I’ve always had a distant interest in Japanese word processors, but I had pretty much made up my mind not to get one. They’re big and bulky and it’s taking up a considerable amount of floor space in my room.
“Wait!”, you say. “You said you weren’t going to get one.” Well, here’s that story:
Back on Mercari. I saw an advertisement for a word processor. Not going to buy it, in fact, at 5000 yen, it’s a little expensive for what it is. But I do enjoy looking at them. Looked at the first three images, the system, a closeup shot of the model number, closeup shot of the keyboard.
Fourth image was a closeup of a model number, too, but it said NEC, not Fujitsu. What’s this? Fifth image, it’s an NEC data recorder AND a PC-6001mk2! Now that price seems totally reasonable! But the item title and description didn’t even mention these items. I had a few back-and-forth messages with the seller and he confirmed that the NEC items were included and he lowered the price down to 3500 yen, including shipping. What a fortuitous find!
The NEC will wait for another post, another day; this is about the Oasys. So I am happy to have the NEC and I feel my penance for that steal I got for the NEC is to find a good next home for the Oasys. First thing’s first, let’s see if I can sell it.
If I’m going to sell it, I have to get some photographs. So here is a quick look at the main system.
The next step was to power it on first and see if it works. This was moderately intimidating because I expected it was going to have a nasty degauss after not being used for 20+ years (imagine holding a sneeze for that long) and a big racket from the printer that has probably lost all of its lubrication. And that’s all fine, but there’s also the possibility that the whole thing is going to explode and burst into flames, and for that first second or two, you don’t know which you are hearing. But I did it. I turned it on and… nothing. I searched around to see if there was a secondary power switch somewhere, but nothing.
So I ignored it for a bit and opened up the PC-6001mk2, and suddenly three minutes later, the Oasys springs to life. Its white screen brightens up and reveals its demands: give me floppy disks.
Yeah, pal. Where am I going to find Oasys 30-SX401 floppy disks? That’s a wild goose chase if I ever… oh here are some. Right on Mercari. They’re not as much of a bargain as the machines I had just bought, but at about 1200 yen, it seemed the right next step. Since it can’t seem to find the hard drive, or the floppy drive belts might already be bad, or there may be gunk on the disks, I don’t assume everything will magically work just by having the floppy disks, but at least the next owner won’t have to search them down.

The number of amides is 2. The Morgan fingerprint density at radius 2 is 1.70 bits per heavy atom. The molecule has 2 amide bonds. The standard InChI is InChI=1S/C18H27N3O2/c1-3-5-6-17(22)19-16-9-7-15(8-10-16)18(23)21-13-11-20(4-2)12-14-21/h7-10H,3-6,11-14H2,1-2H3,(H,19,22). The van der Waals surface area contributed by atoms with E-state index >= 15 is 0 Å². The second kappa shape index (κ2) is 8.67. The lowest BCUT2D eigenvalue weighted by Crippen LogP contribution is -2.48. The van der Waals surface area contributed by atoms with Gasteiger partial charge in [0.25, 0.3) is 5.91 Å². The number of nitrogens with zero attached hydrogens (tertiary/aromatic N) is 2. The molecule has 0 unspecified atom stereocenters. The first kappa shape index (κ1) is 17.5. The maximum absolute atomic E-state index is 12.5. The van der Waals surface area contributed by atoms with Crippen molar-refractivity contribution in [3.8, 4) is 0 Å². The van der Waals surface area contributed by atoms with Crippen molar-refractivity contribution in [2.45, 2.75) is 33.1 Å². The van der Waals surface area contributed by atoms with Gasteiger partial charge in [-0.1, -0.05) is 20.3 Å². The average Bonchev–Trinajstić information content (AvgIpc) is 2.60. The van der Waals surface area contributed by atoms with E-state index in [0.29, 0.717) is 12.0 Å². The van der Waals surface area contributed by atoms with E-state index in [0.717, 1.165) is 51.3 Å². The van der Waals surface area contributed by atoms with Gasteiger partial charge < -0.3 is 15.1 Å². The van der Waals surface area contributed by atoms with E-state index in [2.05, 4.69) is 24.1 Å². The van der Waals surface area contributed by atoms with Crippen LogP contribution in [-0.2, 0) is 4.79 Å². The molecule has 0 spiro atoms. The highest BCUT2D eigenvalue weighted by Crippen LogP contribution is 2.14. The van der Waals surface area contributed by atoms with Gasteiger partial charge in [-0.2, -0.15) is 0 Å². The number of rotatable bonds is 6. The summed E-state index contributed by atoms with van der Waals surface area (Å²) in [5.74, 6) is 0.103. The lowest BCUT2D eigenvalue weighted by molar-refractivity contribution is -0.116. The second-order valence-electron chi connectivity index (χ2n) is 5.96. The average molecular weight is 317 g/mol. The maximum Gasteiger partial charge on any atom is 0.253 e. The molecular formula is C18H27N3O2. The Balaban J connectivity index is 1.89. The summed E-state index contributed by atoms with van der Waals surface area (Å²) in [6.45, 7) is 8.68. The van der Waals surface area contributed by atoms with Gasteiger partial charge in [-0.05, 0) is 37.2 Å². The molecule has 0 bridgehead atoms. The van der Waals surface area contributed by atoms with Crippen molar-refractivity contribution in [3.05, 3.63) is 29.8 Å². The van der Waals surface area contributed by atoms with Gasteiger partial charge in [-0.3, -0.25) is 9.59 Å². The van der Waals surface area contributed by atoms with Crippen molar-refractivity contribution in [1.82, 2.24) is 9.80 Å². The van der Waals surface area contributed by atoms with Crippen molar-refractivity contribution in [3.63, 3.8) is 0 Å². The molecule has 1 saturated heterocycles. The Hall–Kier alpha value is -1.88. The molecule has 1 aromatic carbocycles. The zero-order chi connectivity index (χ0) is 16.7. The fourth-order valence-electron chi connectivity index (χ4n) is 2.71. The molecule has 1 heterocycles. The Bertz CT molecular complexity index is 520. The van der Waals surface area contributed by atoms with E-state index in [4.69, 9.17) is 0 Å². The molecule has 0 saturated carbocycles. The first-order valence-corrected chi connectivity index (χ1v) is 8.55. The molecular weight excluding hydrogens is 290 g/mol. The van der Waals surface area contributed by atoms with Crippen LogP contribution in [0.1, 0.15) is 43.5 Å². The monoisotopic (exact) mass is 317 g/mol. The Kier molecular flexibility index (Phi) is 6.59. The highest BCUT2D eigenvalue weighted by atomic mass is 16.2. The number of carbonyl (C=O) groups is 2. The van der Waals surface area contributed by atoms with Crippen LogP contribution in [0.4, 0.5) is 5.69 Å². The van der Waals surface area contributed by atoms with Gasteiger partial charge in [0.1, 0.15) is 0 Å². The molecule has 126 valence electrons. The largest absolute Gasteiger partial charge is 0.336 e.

But to my surprise, actually, these floppy disks 100% fixed the problem. I plopped the disk in the “system” drive, and like five seconds later it displayed its opening screen. There is no hard drive, it just wanted the floppy disks so it could boot! Already, I’m quite taken by the unique appearance of the black and white, high-res monitor. I quickly tested out the keyboard and poked around a couple of the simple options that were included. I also found a useful menu with system utilities.
After I confirmed that things were basically working, I took on a bit more rigorous challenge – using the main system applications. I tested out the word processor, the spreadsheet program, the graphic generation program, and the address book application. A big part of the learning curve is the keyboard. Japanese text entry works quite a bit differently than it does on a modern PC. In fact, it’s even a bit confusing to get into English text entry. But I plodded on and created the following:
I also opened it up to check on the state of the battery. It wasn’t saving the date, so I was sure the battery was dead, but the fear is that it is spilling battery-guts all over the motherboard and its on its last legs. But the system all checked out clean. I’ll have to replace the battery at some point but it is okay for the time being.
There is a bit more expandability than I’d imagined. There are two card slots (not sure if they are actually PCMCIA or not, but at least along those lines). The side of the keyboard has two ports – one for a mouse and the other for a number pad extension. And in the back there are ports for an external printer, a “kaisen” (circuit? line?), a modem, and a paper feeder.
And I managed to find a game buried deep in the getting started menu. It’s a simple game where you guide a ship through a maze by typing key combinations that allow the ship to climb or descend. It’s tremendously exciting.
So I am now kind of happy with this system and I am not sure I want to sell it. And as for that NEC PC-6001mk2? It works, too!